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The goal is to make work that epitomises your soul - meet photographer and Collagist Jennifer Eliza



"I started collaging 3 or 4 years ago and once I started I couldn’t stop. I remember rushing home with a new magazine because I found a beautiful image that I wanted to experiment with."

- Jennifer Eliza


Introducing Jennifer Eliza. A twenty-six year old photographer and collagist from Brooklyn, New York. Explorations of the relationship between humans and their environment are central in Jennifer's work. With all her collages made by hand, there is a remarkable refinement to her artwork. We spoke to her about her work...

How did you find art? And when did you realise you were an artist? I do not think there was a specific defining moment when I thought “I am an artist,” I’ve always identified as one. Since I was a child, I’ve always painted, drawn, colored and throughout my life I’ve experimented with all mediums. Finding art in everything you do makes the world a visceral place.



What attracted you to collages above other mediums of self-expression? I started collaging 3 or 4 years ago and once I started I couldn’t stop. I remember rushing home with a new magazine because I found a beautiful image that I wanted to experiment with. It soon grew to an obsession and there is something so palpable and tangible about analogue (physical) collaging compared to digital. With physical you can rip paper, layer and still maintain the texture, which is what I love about it.

The relationship between humans and their environment seem central in your art. Is this a conscious exploration? And if so, why? The way people react with their environment is a crucial piece. The way an arm looks laying down in a desert versus a leafy jungle is a such a different mood. I think it depends on the mood I'm in when I create the human landscapes, it’s more subconscious.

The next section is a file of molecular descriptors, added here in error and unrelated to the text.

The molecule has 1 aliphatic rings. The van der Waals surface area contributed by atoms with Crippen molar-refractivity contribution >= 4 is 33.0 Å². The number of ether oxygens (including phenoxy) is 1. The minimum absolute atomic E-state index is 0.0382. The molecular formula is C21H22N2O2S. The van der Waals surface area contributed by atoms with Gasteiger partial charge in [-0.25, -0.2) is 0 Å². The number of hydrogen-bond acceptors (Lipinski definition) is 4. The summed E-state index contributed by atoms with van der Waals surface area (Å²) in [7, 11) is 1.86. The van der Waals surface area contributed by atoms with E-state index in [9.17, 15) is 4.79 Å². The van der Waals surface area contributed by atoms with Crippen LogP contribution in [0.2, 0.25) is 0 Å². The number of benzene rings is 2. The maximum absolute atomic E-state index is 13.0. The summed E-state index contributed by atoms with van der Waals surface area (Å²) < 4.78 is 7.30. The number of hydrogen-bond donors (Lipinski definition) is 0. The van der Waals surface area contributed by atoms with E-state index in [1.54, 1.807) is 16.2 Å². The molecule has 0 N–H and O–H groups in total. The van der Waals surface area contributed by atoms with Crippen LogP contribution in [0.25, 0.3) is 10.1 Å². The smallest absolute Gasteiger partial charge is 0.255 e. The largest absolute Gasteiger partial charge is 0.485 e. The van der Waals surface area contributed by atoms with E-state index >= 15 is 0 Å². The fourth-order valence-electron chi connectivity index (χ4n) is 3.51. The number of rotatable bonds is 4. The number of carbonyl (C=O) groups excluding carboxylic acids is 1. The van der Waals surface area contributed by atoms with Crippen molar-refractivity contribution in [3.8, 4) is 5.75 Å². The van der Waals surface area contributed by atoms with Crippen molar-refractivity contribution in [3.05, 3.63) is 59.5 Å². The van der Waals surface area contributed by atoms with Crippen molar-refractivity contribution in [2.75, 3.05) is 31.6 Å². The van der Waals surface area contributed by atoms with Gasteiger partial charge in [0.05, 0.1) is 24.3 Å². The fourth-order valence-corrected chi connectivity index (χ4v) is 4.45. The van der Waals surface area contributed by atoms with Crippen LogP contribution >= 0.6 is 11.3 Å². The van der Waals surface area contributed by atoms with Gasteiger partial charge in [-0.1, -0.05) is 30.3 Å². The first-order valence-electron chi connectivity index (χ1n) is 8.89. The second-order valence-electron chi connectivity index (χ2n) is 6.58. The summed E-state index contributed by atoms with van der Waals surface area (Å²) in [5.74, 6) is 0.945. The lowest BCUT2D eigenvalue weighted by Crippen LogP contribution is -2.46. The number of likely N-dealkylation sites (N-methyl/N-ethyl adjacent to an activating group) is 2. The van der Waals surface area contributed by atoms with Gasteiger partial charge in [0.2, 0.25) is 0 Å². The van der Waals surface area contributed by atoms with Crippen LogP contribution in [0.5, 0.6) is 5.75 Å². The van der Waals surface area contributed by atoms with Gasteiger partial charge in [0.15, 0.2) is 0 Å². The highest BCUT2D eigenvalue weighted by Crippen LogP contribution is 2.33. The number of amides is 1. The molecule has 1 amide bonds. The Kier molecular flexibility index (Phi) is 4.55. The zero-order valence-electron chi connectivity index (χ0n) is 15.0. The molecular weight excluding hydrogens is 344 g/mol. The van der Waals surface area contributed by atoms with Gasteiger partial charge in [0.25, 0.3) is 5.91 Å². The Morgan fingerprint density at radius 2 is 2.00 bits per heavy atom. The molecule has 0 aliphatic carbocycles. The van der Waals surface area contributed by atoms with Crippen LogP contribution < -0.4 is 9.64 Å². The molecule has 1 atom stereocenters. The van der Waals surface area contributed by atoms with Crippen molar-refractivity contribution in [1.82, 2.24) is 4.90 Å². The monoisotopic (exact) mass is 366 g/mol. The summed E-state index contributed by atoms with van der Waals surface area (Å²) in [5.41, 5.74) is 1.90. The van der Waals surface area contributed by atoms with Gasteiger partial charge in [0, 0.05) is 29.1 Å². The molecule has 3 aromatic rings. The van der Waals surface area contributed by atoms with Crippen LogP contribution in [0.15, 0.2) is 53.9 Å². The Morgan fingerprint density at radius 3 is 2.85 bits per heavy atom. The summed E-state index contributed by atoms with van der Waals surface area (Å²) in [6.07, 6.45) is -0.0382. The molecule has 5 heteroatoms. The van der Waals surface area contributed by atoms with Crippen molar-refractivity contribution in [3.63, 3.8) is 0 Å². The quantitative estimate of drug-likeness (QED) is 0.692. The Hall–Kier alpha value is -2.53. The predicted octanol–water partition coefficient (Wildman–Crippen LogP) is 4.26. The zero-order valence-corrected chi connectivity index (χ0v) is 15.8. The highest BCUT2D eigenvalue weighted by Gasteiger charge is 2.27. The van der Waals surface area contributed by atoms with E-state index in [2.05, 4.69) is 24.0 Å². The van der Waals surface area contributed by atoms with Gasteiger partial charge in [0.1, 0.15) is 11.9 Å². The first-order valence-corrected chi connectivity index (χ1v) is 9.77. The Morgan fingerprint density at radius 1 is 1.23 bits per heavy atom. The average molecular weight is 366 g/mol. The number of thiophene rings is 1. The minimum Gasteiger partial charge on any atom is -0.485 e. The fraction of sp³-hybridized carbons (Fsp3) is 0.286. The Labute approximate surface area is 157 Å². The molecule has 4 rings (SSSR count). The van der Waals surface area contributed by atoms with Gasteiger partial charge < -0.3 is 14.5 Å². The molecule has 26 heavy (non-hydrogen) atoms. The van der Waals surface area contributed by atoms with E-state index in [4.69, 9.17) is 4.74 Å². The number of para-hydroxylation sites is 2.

Sometimes viewing your work is like being transported into a dream-world. Are they ever a product of your dreams? Haha! I wish my dreams were this colourful. I am influenced by surrealism in many ways, which translates into my work.

What’s the most challenging part of making collages for you? Sometimes I just can’t find the right puzzle piece. I cut so many different body parts and shapes and they do not fit together. Then I sit there for hours rearranging and become so frustrated I have to get up and leave it for a while. Although some of my collages are clean and simple, it takes a long time to get there. Your biggest influences in life and art? My friends. Our conversations, travels, meals, gatherings together. Their bodies and minds always inspire my photography and my collages.


Your aspirations as an artist? That’s a tough one. I think every artist’s end goal is to create work they’re happy with and they feel epitomises their soul. Who knows if I’ll ever get there. Finally, have you got any messages or words of wisdom for the lovely people reading this? I always held back and said to myself, “no it’s silly to do that”. It’s never silly, just make things when you feel even the slightest urge to open up.